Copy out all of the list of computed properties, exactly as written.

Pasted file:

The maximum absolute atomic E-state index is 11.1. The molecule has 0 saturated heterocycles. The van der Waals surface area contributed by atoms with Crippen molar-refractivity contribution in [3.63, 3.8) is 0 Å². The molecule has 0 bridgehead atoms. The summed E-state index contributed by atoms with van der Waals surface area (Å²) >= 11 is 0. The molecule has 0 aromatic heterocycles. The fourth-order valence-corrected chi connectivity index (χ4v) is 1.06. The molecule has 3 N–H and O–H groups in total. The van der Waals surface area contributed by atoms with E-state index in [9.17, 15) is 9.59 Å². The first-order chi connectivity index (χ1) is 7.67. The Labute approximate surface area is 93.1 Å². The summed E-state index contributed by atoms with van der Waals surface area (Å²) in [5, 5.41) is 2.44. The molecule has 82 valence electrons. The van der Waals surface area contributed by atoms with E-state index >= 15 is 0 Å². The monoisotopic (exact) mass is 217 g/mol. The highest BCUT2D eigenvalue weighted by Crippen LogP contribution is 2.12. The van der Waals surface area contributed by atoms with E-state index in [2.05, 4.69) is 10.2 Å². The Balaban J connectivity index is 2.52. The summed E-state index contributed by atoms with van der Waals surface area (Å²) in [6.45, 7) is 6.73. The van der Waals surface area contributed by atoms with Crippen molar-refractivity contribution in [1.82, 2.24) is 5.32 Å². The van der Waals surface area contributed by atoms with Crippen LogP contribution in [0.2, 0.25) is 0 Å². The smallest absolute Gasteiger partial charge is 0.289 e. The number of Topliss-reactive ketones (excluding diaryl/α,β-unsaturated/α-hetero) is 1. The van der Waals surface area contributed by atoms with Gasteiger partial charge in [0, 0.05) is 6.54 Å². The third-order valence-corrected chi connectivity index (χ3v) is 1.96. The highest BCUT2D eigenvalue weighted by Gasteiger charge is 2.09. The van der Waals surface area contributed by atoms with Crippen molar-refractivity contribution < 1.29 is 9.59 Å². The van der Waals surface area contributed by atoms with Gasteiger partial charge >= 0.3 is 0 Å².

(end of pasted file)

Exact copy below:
The maximum absolute atomic E-state index is 11.1. The molecule has 0 saturated heterocycles. The van der Waals surface area contributed by atoms with Crippen molar-refractivity contribution in [3.63, 3.8) is 0 Å². The molecule has 0 bridgehead atoms. The summed E-state index contributed by atoms with van der Waals surface area (Å²) >= 11 is 0. The molecule has 0 aromatic heterocycles. The fourth-order valence-corrected chi connectivity index (χ4v) is 1.06. The molecule has 3 N–H and O–H groups in total. The van der Waals surface area contributed by atoms with E-state index in [9.17, 15) is 9.59 Å². The first-order chi connectivity index (χ1) is 7.67. The Labute approximate surface area is 93.1 Å². The summed E-state index contributed by atoms with van der Waals surface area (Å²) in [5, 5.41) is 2.44. The molecule has 82 valence electrons. The van der Waals surface area contributed by atoms with E-state index >= 15 is 0 Å². The monoisotopic (exact) mass is 217 g/mol. The highest BCUT2D eigenvalue weighted by Crippen LogP contribution is 2.12. The van der Waals surface area contributed by atoms with E-state index in [2.05, 4.69) is 10.2 Å². The Balaban J connectivity index is 2.52. The summed E-state index contributed by atoms with van der Waals surface area (Å²) in [6.45, 7) is 6.73. The van der Waals surface area contributed by atoms with Crippen molar-refractivity contribution in [1.82, 2.24) is 5.32 Å². The van der Waals surface area contributed by atoms with Crippen LogP contribution in [0.2, 0.25) is 0 Å². The smallest absolute Gasteiger partial charge is 0.289 e. The number of Topliss-reactive ketones (excluding diaryl/α,β-unsaturated/α-hetero) is 1. The van der Waals surface area contributed by atoms with Gasteiger partial charge in [0, 0.05) is 6.54 Å². The third-order valence-corrected chi connectivity index (χ3v) is 1.96. The highest BCUT2D eigenvalue weighted by Gasteiger charge is 2.09. The van der Waals surface area contributed by atoms with Crippen molar-refractivity contribution < 1.29 is 9.59 Å². The van der Waals surface area contributed by atoms with Gasteiger partial charge >= 0.3 is 0 Å².